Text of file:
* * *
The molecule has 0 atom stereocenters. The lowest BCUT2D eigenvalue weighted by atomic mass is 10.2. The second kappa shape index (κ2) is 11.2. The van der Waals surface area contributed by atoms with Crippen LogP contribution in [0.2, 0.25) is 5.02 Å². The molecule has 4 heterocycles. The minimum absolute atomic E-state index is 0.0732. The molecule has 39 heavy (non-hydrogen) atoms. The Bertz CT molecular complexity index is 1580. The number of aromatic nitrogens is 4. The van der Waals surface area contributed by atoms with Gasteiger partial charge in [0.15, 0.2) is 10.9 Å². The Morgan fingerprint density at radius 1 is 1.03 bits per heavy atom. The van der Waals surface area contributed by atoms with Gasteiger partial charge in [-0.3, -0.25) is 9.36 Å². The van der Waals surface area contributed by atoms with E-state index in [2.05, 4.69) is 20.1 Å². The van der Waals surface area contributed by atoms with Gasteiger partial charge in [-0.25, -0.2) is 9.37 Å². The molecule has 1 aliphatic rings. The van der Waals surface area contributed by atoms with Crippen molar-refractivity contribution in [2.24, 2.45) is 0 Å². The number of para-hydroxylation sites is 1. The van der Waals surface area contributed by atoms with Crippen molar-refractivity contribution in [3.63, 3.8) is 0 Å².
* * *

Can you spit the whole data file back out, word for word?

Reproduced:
The molecule has 0 atom stereocenters. The lowest BCUT2D eigenvalue weighted by atomic mass is 10.2. The second kappa shape index (κ2) is 11.2. The van der Waals surface area contributed by atoms with Crippen LogP contribution in [0.2, 0.25) is 5.02 Å². The molecule has 4 heterocycles. The minimum absolute atomic E-state index is 0.0732. The molecule has 39 heavy (non-hydrogen) atoms. The Bertz CT molecular complexity index is 1580. The number of aromatic nitrogens is 4. The van der Waals surface area contributed by atoms with Gasteiger partial charge in [0.15, 0.2) is 10.9 Å². The Morgan fingerprint density at radius 1 is 1.03 bits per heavy atom. The van der Waals surface area contributed by atoms with Gasteiger partial charge in [-0.3, -0.25) is 9.36 Å². The van der Waals surface area contributed by atoms with E-state index in [2.05, 4.69) is 20.1 Å². The van der Waals surface area contributed by atoms with Gasteiger partial charge in [-0.25, -0.2) is 9.37 Å². The molecule has 1 aliphatic rings. The van der Waals surface area contributed by atoms with Crippen molar-refractivity contribution in [2.24, 2.45) is 0 Å². The number of para-hydroxylation sites is 1. The van der Waals surface area contributed by atoms with Crippen molar-refractivity contribution in [3.63, 3.8) is 0 Å².